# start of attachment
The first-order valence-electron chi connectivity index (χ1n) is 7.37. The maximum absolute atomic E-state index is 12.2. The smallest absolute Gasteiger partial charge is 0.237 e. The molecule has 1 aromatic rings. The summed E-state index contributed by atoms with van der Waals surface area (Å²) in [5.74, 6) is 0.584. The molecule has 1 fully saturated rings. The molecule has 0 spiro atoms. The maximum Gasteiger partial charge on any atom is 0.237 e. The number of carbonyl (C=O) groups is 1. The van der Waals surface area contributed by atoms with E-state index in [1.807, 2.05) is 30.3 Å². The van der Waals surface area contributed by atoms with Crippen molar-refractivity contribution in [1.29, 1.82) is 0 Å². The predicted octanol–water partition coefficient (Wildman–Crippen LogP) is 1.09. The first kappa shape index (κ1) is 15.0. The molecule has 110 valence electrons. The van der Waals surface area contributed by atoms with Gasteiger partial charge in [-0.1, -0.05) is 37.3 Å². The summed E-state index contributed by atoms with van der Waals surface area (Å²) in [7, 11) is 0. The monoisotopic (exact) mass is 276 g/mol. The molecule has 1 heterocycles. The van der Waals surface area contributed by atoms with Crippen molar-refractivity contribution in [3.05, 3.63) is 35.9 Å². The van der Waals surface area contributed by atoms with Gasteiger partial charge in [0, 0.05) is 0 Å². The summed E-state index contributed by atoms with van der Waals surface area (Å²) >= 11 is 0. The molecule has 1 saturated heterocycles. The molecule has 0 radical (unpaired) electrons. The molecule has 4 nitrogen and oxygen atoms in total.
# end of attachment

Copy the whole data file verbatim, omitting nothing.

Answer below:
The first-order valence-electron chi connectivity index (χ1n) is 7.37. The maximum absolute atomic E-state index is 12.2. The smallest absolute Gasteiger partial charge is 0.237 e. The molecule has 1 aromatic rings. The summed E-state index contributed by atoms with van der Waals surface area (Å²) in [5.74, 6) is 0.584. The molecule has 1 fully saturated rings. The molecule has 0 spiro atoms. The maximum Gasteiger partial charge on any atom is 0.237 e. The number of carbonyl (C=O) groups is 1. The van der Waals surface area contributed by atoms with E-state index in [1.807, 2.05) is 30.3 Å². The van der Waals surface area contributed by atoms with Crippen molar-refractivity contribution in [1.29, 1.82) is 0 Å². The predicted octanol–water partition coefficient (Wildman–Crippen LogP) is 1.09. The first kappa shape index (κ1) is 15.0. The molecule has 110 valence electrons. The van der Waals surface area contributed by atoms with Gasteiger partial charge in [-0.1, -0.05) is 37.3 Å². The summed E-state index contributed by atoms with van der Waals surface area (Å²) in [7, 11) is 0. The monoisotopic (exact) mass is 276 g/mol. The molecule has 1 heterocycles. The van der Waals surface area contributed by atoms with Crippen molar-refractivity contribution in [3.05, 3.63) is 35.9 Å². The van der Waals surface area contributed by atoms with Gasteiger partial charge in [0, 0.05) is 0 Å². The summed E-state index contributed by atoms with van der Waals surface area (Å²) >= 11 is 0. The molecule has 1 saturated heterocycles. The molecule has 0 radical (unpaired) electrons. The molecule has 4 nitrogen and oxygen atoms in total.